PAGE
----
Malaria is a serious illness caused by parasites. This disease is a leading cause of illness worldwide, with up to 500 million cases reported each year.
Anyone who travels to a country where malaria is present is at risk for getting the infection. Malaria is common in tropical or subtropical areas of Asia, Africa, and Central and South America. The risk of malaria may be different between countries and between areas of a country.
Malaria is spread by the bite of an infected female Anopheles mosquito. These mosquitoes usually bite during the evening. In some cases, malaria has been transmitted through blood transfusions or shared needles or syringes. Direct person-to-person transmission does not occur, though is it possible for a pregnant person to transmit the infection to their fetus.
Malaria can be life-threatening. When symptoms start, they may be similar to the flu. See a doctor immediately if you become ill after returning from an area where malaria occurs.
In some cases, symptoms may progress to:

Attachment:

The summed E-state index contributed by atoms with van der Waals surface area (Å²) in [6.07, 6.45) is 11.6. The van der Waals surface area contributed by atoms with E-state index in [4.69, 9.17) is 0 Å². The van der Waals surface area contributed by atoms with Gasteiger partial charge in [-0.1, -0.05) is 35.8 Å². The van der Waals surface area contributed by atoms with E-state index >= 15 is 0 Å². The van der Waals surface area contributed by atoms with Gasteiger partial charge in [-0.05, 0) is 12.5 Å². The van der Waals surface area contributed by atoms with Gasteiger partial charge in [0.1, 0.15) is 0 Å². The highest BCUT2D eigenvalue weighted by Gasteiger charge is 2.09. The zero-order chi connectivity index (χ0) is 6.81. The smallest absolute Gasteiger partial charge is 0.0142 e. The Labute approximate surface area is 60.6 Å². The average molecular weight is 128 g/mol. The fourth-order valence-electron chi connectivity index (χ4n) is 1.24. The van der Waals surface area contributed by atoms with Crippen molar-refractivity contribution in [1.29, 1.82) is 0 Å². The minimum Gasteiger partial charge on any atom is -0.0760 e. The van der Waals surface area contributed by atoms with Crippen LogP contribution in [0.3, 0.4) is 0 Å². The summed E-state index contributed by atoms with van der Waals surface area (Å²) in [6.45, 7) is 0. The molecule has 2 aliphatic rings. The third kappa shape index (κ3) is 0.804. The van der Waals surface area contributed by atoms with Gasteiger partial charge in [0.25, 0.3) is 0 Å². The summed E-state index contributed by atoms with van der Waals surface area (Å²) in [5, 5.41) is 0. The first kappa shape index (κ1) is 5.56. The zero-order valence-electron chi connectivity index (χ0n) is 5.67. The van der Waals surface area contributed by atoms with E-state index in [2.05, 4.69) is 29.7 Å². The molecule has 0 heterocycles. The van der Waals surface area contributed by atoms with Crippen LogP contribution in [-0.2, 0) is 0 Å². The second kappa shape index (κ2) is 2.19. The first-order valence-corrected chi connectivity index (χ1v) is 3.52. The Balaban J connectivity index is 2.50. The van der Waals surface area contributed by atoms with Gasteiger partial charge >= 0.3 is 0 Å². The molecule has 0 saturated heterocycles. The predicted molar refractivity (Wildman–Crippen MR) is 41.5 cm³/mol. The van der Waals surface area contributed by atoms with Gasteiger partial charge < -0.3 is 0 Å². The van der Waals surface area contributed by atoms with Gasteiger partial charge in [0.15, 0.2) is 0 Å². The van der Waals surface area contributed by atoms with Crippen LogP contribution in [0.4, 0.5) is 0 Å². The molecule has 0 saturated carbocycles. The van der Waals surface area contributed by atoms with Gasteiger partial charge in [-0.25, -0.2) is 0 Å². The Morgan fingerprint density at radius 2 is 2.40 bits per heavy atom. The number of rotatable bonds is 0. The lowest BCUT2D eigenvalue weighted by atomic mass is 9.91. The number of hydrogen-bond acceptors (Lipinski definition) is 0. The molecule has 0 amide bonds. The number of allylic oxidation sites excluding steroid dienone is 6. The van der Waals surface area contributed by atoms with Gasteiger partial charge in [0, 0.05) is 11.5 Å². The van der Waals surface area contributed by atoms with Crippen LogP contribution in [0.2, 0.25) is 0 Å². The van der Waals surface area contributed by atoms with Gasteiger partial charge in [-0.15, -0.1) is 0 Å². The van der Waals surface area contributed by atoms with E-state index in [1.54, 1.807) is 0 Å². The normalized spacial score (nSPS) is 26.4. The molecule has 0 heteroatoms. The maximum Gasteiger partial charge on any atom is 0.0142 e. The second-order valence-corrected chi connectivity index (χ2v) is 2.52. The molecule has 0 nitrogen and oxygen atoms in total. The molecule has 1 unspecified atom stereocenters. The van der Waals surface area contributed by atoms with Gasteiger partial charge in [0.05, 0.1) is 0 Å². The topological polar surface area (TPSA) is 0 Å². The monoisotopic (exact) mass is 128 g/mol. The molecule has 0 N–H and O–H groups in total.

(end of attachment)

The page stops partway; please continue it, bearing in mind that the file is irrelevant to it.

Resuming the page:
The time between the mosquito bite and the start of symptoms can range from seven to 30 days. Some people who live for a long time in an area with malaria do not show symptoms for years.
Talk to your doctor if you are traveling to an area where malaria is common. You will likely need to start taking a medicine to prevent malaria before you travel. You will need to continue taking the medicine for several weeks after returning.
To prevent exposure:
Your doctor can diagnosis malaria with a blood smear or other tests that identify parasites in the bloodstream.
Treatment will depend on your location when the infection occurred and the type of parasite. If you are infected, your doctor may prescribe medication.